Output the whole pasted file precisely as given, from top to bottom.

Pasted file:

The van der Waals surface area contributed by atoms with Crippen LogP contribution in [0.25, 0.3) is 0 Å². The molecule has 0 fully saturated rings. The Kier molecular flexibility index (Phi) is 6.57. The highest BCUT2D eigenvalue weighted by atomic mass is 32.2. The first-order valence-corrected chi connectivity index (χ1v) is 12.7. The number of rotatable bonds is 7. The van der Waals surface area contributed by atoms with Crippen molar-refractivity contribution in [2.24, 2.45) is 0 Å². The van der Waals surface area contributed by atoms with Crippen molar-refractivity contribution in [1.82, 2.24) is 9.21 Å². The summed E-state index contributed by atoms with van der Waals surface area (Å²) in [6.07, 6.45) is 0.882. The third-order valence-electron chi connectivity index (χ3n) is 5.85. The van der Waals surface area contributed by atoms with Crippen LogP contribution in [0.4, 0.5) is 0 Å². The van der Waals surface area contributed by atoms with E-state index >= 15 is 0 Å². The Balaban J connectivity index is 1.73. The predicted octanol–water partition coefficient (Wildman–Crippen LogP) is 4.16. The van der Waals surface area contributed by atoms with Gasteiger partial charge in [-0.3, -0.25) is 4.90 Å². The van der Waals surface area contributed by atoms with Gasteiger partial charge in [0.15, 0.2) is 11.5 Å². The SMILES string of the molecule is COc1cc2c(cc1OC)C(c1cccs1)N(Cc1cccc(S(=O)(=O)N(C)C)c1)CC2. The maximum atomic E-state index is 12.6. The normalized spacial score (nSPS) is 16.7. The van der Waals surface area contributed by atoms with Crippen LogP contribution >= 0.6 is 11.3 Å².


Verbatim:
The van der Waals surface area contributed by atoms with Crippen LogP contribution in [0.25, 0.3) is 0 Å². The molecule has 0 fully saturated rings. The Kier molecular flexibility index (Phi) is 6.57. The highest BCUT2D eigenvalue weighted by atomic mass is 32.2. The first-order valence-corrected chi connectivity index (χ1v) is 12.7. The number of rotatable bonds is 7. The van der Waals surface area contributed by atoms with Crippen molar-refractivity contribution in [2.24, 2.45) is 0 Å². The van der Waals surface area contributed by atoms with Crippen molar-refractivity contribution in [1.82, 2.24) is 9.21 Å². The summed E-state index contributed by atoms with van der Waals surface area (Å²) in [6.07, 6.45) is 0.882. The third-order valence-electron chi connectivity index (χ3n) is 5.85. The van der Waals surface area contributed by atoms with Crippen LogP contribution in [0.4, 0.5) is 0 Å². The van der Waals surface area contributed by atoms with E-state index >= 15 is 0 Å². The Balaban J connectivity index is 1.73. The predicted octanol–water partition coefficient (Wildman–Crippen LogP) is 4.16. The van der Waals surface area contributed by atoms with Gasteiger partial charge in [-0.3, -0.25) is 4.90 Å². The van der Waals surface area contributed by atoms with Gasteiger partial charge in [0.15, 0.2) is 11.5 Å². The SMILES string of the molecule is COc1cc2c(cc1OC)C(c1cccs1)N(Cc1cccc(S(=O)(=O)N(C)C)c1)CC2. The maximum atomic E-state index is 12.6. The normalized spacial score (nSPS) is 16.7. The van der Waals surface area contributed by atoms with Crippen LogP contribution >= 0.6 is 11.3 Å².